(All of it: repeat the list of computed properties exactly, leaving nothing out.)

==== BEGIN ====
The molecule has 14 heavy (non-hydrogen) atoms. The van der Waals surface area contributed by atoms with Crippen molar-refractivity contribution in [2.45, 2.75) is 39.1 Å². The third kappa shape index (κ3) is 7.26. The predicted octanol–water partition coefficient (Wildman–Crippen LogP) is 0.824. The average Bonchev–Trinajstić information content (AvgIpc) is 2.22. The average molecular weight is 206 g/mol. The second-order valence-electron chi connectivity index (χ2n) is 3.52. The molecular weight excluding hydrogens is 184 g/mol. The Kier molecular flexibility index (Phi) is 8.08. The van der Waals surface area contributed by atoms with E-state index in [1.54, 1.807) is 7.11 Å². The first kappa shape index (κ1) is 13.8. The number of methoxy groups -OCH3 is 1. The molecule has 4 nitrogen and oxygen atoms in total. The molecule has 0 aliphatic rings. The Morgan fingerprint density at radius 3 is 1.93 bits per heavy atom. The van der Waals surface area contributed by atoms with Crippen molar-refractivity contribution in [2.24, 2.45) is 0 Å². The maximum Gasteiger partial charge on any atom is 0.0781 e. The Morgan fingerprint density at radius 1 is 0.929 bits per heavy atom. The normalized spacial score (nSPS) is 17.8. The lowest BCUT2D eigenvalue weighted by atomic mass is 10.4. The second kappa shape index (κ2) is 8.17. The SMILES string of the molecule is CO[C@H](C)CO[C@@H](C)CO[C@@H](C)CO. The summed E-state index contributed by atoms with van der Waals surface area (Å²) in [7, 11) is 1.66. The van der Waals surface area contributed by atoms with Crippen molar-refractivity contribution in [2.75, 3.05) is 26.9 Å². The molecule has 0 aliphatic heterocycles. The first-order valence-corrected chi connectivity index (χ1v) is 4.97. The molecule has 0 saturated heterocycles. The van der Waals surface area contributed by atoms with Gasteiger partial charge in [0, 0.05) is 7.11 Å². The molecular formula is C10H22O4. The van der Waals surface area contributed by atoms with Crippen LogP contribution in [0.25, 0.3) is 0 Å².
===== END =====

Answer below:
The molecule has 14 heavy (non-hydrogen) atoms. The van der Waals surface area contributed by atoms with Crippen molar-refractivity contribution in [2.45, 2.75) is 39.1 Å². The third kappa shape index (κ3) is 7.26. The predicted octanol–water partition coefficient (Wildman–Crippen LogP) is 0.824. The average Bonchev–Trinajstić information content (AvgIpc) is 2.22. The average molecular weight is 206 g/mol. The second-order valence-electron chi connectivity index (χ2n) is 3.52. The molecular weight excluding hydrogens is 184 g/mol. The Kier molecular flexibility index (Phi) is 8.08. The van der Waals surface area contributed by atoms with E-state index in [1.54, 1.807) is 7.11 Å². The first kappa shape index (κ1) is 13.8. The number of methoxy groups -OCH3 is 1. The molecule has 4 nitrogen and oxygen atoms in total. The molecule has 0 aliphatic rings. The Morgan fingerprint density at radius 3 is 1.93 bits per heavy atom. The van der Waals surface area contributed by atoms with Crippen molar-refractivity contribution in [2.24, 2.45) is 0 Å². The maximum Gasteiger partial charge on any atom is 0.0781 e. The Morgan fingerprint density at radius 1 is 0.929 bits per heavy atom. The normalized spacial score (nSPS) is 17.8. The lowest BCUT2D eigenvalue weighted by atomic mass is 10.4. The second kappa shape index (κ2) is 8.17. The SMILES string of the molecule is CO[C@H](C)CO[C@@H](C)CO[C@@H](C)CO. The summed E-state index contributed by atoms with van der Waals surface area (Å²) in [7, 11) is 1.66. The van der Waals surface area contributed by atoms with Crippen molar-refractivity contribution in [2.75, 3.05) is 26.9 Å². The molecule has 0 aliphatic heterocycles. The first-order valence-corrected chi connectivity index (χ1v) is 4.97. The molecule has 0 saturated heterocycles. The van der Waals surface area contributed by atoms with Gasteiger partial charge in [0, 0.05) is 7.11 Å². The molecular formula is C10H22O4. The van der Waals surface area contributed by atoms with Crippen LogP contribution in [0.25, 0.3) is 0 Å².